“The ones who came in at the height of this as money was easy, as liquidity was abundant — it’s got to be brutal for them,” Quincy Krosby, chief equity strategist at LPL Financial, said by phone. “The market is very much like mother nature. Just when you think you understand mother nature you get hit by a major snowstorm. This is the market at work.”
The same stimulus, the last round of which passed in spring 2021, and Fed largesse bear some of the blame for the surge in inflation that’s now forced the central bank to go full bore in its battle to tame it. Its new role as market antagonist is unfamiliar to a generation of investors who have only endured short pullbacks.
Now that interest rates are rising, equity valuations that in some cases approached dot-com levels no longer make sense. With the S&P 500’s price-earnings ratio dropping from 25 in January to 19 Monday, the multiple contraction has accounted for the entire plunge in equity prices.
Companies like Bed Bath & Beyond Inc. and AMC Entertainment Holdings Inc. that had little or no earnings had no trouble surging in the meme era of easy money. Now they are crashing. In many parts of the market, from unprofitable technology firms to newly public stocks, losses exceed 60% from 2021 peaks.
Cathie Wood’s ARK Innovation ETF, is one notable victim. The fund, which surged 149% in 2020 alone, is down more than 75% from last year’s high, close to wiping out its whole gain during the pandemic bull market.
“If the Fed is guilty of causing this bear market, it was by overstimulating the bull market in 2021,” said Michael Shaoul, chief executive officer of Marketfield Asset Management. “The most important thing is that you don’t have a portfolio designed to do well in the kind of environment that existed between 2011 and 2021, because that environment no longer exists.”
The day-trader army has been slow to heed the Fed’s shift. The crowd has been buying dip after dip for the past few months even as losses piled up. To some market watchers, a bottom may not form until they capitulate.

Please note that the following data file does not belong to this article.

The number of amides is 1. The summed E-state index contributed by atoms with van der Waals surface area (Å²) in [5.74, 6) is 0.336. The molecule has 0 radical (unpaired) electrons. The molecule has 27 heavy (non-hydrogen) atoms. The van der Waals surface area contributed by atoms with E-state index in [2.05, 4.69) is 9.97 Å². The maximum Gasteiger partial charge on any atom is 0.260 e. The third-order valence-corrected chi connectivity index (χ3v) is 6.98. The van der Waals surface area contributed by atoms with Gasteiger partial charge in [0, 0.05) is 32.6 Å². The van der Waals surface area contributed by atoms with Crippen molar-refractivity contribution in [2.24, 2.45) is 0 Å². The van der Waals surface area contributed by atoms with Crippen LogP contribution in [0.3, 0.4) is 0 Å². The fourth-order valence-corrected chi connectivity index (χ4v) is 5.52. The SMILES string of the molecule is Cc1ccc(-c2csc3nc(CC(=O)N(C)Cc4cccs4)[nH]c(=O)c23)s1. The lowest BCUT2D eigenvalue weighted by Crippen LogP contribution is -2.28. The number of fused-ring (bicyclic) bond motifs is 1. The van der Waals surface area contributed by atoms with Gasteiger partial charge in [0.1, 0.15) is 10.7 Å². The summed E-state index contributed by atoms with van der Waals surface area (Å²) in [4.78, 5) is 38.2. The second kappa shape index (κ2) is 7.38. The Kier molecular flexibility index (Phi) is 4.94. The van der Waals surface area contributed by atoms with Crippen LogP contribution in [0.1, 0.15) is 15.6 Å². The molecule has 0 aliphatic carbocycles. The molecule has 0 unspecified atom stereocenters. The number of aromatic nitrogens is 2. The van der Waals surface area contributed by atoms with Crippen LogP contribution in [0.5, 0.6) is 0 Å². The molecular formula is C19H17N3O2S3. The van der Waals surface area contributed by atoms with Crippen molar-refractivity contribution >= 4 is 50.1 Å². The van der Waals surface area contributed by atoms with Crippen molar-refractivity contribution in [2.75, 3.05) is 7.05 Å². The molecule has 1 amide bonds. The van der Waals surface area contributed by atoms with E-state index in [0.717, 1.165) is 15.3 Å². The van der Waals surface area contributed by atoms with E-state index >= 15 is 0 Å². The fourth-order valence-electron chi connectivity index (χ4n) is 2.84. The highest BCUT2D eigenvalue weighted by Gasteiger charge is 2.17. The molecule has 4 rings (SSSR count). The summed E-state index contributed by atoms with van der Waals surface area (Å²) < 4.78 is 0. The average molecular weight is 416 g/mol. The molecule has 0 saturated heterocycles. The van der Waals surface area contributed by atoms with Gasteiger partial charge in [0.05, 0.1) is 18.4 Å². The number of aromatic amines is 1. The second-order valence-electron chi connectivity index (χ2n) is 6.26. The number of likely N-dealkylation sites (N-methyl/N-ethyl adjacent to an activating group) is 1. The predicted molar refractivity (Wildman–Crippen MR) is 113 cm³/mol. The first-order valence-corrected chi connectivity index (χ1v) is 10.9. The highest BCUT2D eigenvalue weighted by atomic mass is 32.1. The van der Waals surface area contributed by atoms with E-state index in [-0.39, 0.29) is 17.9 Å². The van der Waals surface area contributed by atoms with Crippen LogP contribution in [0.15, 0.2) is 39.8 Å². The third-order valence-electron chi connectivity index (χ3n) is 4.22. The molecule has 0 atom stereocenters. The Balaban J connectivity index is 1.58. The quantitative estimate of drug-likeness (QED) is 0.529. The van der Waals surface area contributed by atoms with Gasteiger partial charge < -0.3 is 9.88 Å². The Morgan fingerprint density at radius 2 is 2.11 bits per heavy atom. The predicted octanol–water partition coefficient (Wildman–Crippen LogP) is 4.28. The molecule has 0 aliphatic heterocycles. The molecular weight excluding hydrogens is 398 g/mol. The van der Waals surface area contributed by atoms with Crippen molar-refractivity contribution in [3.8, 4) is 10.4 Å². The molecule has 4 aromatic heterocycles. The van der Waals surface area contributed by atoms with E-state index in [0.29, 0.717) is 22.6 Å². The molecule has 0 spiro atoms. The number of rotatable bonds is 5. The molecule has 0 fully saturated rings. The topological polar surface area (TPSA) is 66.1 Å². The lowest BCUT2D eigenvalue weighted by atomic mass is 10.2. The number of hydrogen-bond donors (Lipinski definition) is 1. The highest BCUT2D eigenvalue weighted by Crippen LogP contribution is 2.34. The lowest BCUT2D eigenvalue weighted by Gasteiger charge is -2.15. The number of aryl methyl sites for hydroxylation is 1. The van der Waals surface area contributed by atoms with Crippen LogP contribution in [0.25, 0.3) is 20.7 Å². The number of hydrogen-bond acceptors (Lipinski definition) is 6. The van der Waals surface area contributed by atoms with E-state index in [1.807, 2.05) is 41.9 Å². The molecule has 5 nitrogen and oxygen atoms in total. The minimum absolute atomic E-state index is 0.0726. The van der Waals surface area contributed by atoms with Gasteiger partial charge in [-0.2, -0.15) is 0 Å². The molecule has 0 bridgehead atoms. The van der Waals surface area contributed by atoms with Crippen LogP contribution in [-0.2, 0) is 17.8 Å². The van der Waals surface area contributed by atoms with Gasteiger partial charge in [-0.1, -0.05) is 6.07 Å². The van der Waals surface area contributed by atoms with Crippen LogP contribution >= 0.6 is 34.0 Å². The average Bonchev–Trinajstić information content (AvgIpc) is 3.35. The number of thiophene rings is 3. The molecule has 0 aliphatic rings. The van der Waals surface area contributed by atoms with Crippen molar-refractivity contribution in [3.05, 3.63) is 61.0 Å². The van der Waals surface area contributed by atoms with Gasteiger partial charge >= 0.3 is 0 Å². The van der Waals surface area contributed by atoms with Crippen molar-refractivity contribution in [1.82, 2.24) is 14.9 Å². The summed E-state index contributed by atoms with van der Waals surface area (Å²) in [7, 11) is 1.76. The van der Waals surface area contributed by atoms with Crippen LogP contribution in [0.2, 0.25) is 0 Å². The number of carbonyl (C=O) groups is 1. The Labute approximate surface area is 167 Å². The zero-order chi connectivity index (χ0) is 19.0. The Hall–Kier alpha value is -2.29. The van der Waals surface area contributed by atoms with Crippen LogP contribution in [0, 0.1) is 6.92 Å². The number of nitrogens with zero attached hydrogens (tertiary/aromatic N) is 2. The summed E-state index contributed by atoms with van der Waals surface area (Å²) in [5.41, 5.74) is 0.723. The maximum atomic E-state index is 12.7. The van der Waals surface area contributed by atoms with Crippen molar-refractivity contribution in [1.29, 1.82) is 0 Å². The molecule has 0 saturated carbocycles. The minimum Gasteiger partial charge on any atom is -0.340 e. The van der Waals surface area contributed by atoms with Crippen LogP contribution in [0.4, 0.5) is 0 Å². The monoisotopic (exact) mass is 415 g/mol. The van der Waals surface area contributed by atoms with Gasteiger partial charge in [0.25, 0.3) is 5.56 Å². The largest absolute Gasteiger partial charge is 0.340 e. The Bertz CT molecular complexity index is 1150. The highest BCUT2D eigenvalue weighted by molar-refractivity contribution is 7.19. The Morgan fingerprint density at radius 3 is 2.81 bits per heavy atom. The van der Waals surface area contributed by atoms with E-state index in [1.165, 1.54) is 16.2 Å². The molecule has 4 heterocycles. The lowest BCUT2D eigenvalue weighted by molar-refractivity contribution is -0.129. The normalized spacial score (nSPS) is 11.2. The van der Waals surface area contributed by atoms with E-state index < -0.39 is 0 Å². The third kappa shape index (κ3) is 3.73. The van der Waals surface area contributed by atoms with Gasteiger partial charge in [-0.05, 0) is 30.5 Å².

While the term bear market may sound like a random Wall Street convention, it possesses a weirdly predictive link to the real world. Fourteen times the S&P 500 has completed the requisite 20% plunge in the last 95 years. In just three of those episodes did the American economy not shrink within a year. Among 14 recessions over the span, only three weren’t accompanied by a bear market.
How far can this selloff go? If history is any guide, more pain may lie ahead. Since 1927, the median bear market had tended to last 1.5 years, with the S&P 500 falling 34% over the span. Of all the previous 14 cycles, only three ended in less than four months.
Matching that median drawdown would put a floor at 3,179, or about 15% below the index’s recent levels.
“The Fed’s easy money along with the government handing out millions of stimulus checks created a massive bubble in stock prices during the pandemic. Now we’re paying the price,” said Adam Sarhan, chief executive officer of investment advisory service 50 Park Investments. “The wallstreetbets crowd may have perpetuated the problem, but they were more of a symptom of a greater issue driven by the Fed and extreme fiscal policy.”
—With assistance from Isabelle Lee.